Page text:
Making VR for Social Impact

My dive into virtual reality did not begin with visions of mass market adoption. It was only a few years ago that I began teaching my Micro-Storytelling workshop at the Center for Nonprofit Management in Los Angeles. With each cohort of participants I began to notice the rich tapestry of narratives and use cases that emerged as well as the great need to find more effective ways to get people from “I know what you do,” to “I believe in what you do.” This was particularly important for providing human services, cultivating donors, and creating partnerships between foundations and nonprofits.

VR is about teleportation. It can have a profound impact on people. From hospitalized patients, to policy and grant makers.
After successfully going through the initial workflow of creating a 360º degree video, I immediately started to reach out to my colleagues to volunteer and donate my newly developed skills as part of my business model. My first experiment was with the Femaales Project, a women’s health organization that works with at-risk populations in South Los Angeles. Those were the early days. I initially had no idea what we were getting into but felt enthusiasm knowing we shared a venturous spirit and the hope of learning together. Since then I’ve learned many lessons and techniques. However, it’s been the hands-on approach that has allowed me to teach others.

1. Make Things

2. Teach others and Help them Avoid Future Shock

The best way to learn, is to do, then teach. Thankfully, colleagues have always responded to my willingness to share. Recently, the Los Angeles County Arts Commission invited me to give a 3 hour lecture on the future of storytelling through virtual reality and how social good organizations can acclimate to change. Futurist Alvin Toffler wrote of the idea of “future shock.” The notion that we experience a bewildered, disoriented, and frustrated state when we are not properly acclimated to change. This was my goal – to acclimate nonprofits to change. And this applies other pockets of industry as well, most recently I hosted a VR and Design event put on by the Professional Association for Design of which I am a board member of. Sharing is caring.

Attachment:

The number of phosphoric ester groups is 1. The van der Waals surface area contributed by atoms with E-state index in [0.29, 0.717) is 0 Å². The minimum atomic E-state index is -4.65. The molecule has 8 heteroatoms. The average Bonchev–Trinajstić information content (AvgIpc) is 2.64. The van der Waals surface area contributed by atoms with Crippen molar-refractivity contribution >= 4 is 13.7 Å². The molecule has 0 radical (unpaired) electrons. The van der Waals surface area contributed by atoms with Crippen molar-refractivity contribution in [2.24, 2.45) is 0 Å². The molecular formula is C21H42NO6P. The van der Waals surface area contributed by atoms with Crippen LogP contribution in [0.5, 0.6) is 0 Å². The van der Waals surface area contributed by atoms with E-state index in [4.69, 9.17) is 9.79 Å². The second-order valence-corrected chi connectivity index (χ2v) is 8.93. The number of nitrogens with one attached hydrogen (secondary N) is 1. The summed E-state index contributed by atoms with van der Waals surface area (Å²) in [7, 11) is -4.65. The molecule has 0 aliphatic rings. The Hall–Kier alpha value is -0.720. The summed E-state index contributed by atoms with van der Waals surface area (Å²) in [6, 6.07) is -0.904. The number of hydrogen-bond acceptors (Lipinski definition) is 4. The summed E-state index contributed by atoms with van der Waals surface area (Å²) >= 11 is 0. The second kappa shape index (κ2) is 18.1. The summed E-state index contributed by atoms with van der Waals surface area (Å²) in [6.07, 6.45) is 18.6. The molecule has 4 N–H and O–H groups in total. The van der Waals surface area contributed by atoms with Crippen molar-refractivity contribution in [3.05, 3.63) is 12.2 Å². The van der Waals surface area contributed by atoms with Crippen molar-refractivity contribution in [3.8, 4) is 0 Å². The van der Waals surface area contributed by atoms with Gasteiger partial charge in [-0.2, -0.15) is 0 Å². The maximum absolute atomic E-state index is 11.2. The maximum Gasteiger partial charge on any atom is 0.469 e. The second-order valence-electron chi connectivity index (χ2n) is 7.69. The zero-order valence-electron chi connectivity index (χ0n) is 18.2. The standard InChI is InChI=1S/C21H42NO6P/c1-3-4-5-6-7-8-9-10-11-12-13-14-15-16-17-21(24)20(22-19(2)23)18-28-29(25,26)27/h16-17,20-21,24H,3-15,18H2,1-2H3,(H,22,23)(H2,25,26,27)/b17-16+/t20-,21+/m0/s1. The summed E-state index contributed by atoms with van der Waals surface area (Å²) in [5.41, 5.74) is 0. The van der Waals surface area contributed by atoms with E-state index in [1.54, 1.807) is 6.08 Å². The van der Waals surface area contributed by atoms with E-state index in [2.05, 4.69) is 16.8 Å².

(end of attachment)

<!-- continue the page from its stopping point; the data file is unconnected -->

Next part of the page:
3. Create Use Cases and Find Partners

After upgrading my skills and equipment, I was able to contribute my knowledge to Brazil Arts Connection, an organization I co-founded with Sergio Mielniczenko from the Brazilian Consulate. By partnering with The Los Angeles County Museum of Art, and the Consulate, we were able to record an amazing concert. My thinking – let’s take this further and look to hospitals and people in confinement who are deprived of cultural experiences. Let’s teleport them to places that can help lift their spirit and get them on their way to recovery. This is why I am so adamant about not seeing VR as this thing strictly for mass consumption, but a media that can help us change the world – for the better.

4. Be Preemptive – Think of the Future Impact of Your Work

My latest immersive storytelling project follows a group of Brazilian drummers and dancers through the streets of Los Angeles during the historic Women’s March. My hope is that his form of documentation can benefit current and future generations of learners. Imagine having a 360º immersive view of one of Martin Luther King’s speeches or other historical moments. By seeing this work not only as exciting, but preemptive, we can help create a desired future.